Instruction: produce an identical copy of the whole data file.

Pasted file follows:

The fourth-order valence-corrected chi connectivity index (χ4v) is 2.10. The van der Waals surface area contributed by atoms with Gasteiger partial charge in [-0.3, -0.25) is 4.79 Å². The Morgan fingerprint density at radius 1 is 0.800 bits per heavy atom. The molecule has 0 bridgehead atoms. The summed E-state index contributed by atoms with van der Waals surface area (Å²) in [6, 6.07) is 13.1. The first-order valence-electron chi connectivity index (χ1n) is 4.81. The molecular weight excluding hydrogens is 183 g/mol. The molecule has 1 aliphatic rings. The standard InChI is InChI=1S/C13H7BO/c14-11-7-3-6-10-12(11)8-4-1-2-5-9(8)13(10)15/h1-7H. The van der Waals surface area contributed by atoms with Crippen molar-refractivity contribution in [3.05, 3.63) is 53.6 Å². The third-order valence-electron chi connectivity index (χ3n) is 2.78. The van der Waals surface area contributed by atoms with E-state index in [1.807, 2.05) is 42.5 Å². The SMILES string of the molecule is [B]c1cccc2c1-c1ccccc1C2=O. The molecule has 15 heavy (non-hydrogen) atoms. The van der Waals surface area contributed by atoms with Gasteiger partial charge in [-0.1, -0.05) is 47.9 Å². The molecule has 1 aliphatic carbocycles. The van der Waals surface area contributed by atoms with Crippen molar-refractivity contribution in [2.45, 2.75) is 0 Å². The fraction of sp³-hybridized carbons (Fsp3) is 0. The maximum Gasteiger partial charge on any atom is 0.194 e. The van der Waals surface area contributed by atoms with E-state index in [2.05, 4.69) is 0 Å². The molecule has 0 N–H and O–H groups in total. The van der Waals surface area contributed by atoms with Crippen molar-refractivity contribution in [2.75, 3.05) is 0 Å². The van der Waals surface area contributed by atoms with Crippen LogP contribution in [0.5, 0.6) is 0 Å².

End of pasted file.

The fourth-order valence-corrected chi connectivity index (χ4v) is 2.10. The van der Waals surface area contributed by atoms with Gasteiger partial charge in [-0.3, -0.25) is 4.79 Å². The Morgan fingerprint density at radius 1 is 0.800 bits per heavy atom. The molecule has 0 bridgehead atoms. The summed E-state index contributed by atoms with van der Waals surface area (Å²) in [6, 6.07) is 13.1. The first-order valence-electron chi connectivity index (χ1n) is 4.81. The molecular weight excluding hydrogens is 183 g/mol. The molecule has 1 aliphatic rings. The standard InChI is InChI=1S/C13H7BO/c14-11-7-3-6-10-12(11)8-4-1-2-5-9(8)13(10)15/h1-7H. The van der Waals surface area contributed by atoms with Crippen molar-refractivity contribution in [3.05, 3.63) is 53.6 Å². The third-order valence-electron chi connectivity index (χ3n) is 2.78. The van der Waals surface area contributed by atoms with E-state index in [1.807, 2.05) is 42.5 Å². The SMILES string of the molecule is [B]c1cccc2c1-c1ccccc1C2=O. The molecule has 15 heavy (non-hydrogen) atoms. The van der Waals surface area contributed by atoms with Gasteiger partial charge in [-0.1, -0.05) is 47.9 Å². The molecule has 1 aliphatic carbocycles. The van der Waals surface area contributed by atoms with Crippen molar-refractivity contribution in [2.45, 2.75) is 0 Å². The fraction of sp³-hybridized carbons (Fsp3) is 0. The maximum Gasteiger partial charge on any atom is 0.194 e. The van der Waals surface area contributed by atoms with E-state index in [2.05, 4.69) is 0 Å². The molecule has 0 N–H and O–H groups in total. The van der Waals surface area contributed by atoms with Crippen molar-refractivity contribution in [2.75, 3.05) is 0 Å². The van der Waals surface area contributed by atoms with Crippen LogP contribution in [0.5, 0.6) is 0 Å².